The first person we met after we left the mission home was Ray. Most of the people we met have English names. Their Chinese names are hard to pronounce and remember. Most of the young people speak English and they pick out an English name that they use when they deal with English-speaking people.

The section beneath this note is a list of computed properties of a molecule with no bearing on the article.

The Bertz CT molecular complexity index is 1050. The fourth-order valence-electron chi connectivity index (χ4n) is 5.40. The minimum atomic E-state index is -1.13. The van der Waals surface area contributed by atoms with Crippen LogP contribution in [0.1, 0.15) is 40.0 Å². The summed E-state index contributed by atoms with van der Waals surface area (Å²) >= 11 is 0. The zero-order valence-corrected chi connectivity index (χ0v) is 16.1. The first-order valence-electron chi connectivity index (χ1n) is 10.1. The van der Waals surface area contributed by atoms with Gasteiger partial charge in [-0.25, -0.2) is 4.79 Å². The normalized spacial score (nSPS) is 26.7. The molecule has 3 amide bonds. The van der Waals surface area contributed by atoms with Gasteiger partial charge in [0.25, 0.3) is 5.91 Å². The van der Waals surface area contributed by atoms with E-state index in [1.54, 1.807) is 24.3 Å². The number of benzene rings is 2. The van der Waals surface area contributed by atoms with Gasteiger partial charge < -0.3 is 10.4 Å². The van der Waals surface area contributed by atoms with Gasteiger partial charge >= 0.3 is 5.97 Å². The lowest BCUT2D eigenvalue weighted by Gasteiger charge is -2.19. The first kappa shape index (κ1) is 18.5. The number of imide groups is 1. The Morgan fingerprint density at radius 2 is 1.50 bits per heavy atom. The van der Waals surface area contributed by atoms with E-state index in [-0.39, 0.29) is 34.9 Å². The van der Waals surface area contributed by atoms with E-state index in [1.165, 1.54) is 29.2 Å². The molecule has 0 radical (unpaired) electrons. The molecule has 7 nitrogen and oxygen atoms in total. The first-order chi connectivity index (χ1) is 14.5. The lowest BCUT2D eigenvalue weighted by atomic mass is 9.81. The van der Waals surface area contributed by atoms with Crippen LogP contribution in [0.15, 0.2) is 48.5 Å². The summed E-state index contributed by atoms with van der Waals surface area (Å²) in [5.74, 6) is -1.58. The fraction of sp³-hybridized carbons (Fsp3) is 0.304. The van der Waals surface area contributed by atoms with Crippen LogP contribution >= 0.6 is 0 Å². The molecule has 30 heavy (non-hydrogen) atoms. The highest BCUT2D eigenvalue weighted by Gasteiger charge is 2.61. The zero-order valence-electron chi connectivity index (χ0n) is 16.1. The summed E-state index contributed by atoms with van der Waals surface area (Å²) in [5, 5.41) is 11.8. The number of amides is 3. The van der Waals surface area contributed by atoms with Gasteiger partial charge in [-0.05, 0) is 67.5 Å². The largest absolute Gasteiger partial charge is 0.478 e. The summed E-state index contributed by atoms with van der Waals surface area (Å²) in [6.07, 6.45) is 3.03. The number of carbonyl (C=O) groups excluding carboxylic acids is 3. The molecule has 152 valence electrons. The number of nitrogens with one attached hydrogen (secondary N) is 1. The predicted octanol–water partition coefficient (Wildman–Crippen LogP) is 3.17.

Ray’s day off was Tuesday, so he took his whole day off and dedicated it to Daniel and his family. The mission home graciously allowed us to leave most of Daniel’s luggage in an upper room while we traveled around Taiwan. We rode a bus from the mission home to a train station where we met Ray. He picked us up in his car, and first took us to lunch and paid for it before we were aware of what had taken place. Then he took us to a Municipal Water Service building. There we got to see all his paintings that he had on display. Ray is a professional artist. He paints every day, and has since he was 5. He is now 35 years old. He is married with one baby. He also teaches painting 3 days a week and tunes piano. He has also taken painting lessons many times in his life.His paintings are very realistic. His predominant theme is water. He likes to paint lakes, streams, waterfalls, oceans and the like. But not just ordinary scenes, he likes to paint water when you look down into it, like a tidal pool. One of his most spectacular paintings is of a leaf with a huge droplet of water. When first observed, I thought it was a photograph. He also loves to paint clouds. Being an artist, I happen to know these are two of the most difficult subjects to paint.